Eco-corridor considered

UBC research is paving the way for a protected wildlife corridor on the east side of Okanagan Lake.

Prof. Lael Parrott says the region is in danger of fragmenting low-elevation ecosystems and losing the habitat and movement routes needed by wildlife. 

Kelowna was identified in the 2016 census as one of the fastest-growing cities in Canada, putting further pressure on habitat. 

“This is the last chance we have to protect these areas, which are important for at-risk species and many migratory animals,” says Parrott. “If we develop these areas, wildlife that depend on low-elevation habitats will have no chance of moving north to south.”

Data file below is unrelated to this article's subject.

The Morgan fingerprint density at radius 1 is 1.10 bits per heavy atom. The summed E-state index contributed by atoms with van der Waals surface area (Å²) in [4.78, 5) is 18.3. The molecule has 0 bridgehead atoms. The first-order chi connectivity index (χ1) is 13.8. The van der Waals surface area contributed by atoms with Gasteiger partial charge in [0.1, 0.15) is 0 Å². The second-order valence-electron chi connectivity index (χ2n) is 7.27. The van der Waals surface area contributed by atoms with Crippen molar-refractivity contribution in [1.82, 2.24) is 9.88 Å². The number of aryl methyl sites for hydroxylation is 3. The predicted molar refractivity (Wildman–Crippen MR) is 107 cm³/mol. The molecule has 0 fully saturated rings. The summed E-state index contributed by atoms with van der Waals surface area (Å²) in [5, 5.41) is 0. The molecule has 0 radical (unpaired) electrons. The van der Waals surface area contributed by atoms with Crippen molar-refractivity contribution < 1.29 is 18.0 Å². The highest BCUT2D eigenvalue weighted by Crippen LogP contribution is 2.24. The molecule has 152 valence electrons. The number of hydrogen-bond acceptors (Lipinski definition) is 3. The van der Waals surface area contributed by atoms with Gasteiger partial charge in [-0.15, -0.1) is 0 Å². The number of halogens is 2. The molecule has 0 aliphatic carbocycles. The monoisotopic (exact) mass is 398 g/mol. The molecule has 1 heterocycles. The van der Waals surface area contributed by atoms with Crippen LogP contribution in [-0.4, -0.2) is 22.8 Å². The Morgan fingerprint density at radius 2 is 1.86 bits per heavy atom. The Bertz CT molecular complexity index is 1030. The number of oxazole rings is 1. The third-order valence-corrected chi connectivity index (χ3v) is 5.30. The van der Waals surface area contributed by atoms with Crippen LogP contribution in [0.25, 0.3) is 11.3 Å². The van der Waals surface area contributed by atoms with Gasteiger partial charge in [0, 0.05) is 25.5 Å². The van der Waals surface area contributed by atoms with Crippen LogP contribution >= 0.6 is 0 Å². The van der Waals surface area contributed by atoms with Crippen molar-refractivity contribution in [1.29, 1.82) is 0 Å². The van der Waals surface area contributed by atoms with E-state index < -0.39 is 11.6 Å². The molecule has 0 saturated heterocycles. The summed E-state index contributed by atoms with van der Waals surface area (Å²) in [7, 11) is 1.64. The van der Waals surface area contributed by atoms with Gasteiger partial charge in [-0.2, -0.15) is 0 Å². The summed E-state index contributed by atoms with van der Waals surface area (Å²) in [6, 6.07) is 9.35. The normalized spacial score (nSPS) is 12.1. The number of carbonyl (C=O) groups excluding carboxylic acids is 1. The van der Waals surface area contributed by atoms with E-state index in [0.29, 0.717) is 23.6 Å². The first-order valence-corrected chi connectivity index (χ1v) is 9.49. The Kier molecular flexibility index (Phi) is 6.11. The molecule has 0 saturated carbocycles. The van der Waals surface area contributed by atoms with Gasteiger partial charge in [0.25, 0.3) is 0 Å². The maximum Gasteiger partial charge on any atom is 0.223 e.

Four years ago, Parrott’s team began mapping and computer modelling the Okanagan Mountain to Kalamalka Lake corridor, a route many species already migrate through. It includes large tracts of low-elevation grasslands and open woodlands.

A collaborative effort with governments was started to protect a one kilometre-wide, 75-km long area between the two parks.

The corridor is a variety of Crown land and private property. Much of the area is used for recreational purposes and is populated by animals such as as elk, badger, big horn sheep and a variety of snakes and bats.

“We live in one of the most beautiful places in Canada, and most of us live here because of the quality of life that comes from our natural ecosystems. We have an opportunity to develop differently, and set an example for other places," says Parrott.

Lake Country is considering adding the corridor into its Official Community Plan.

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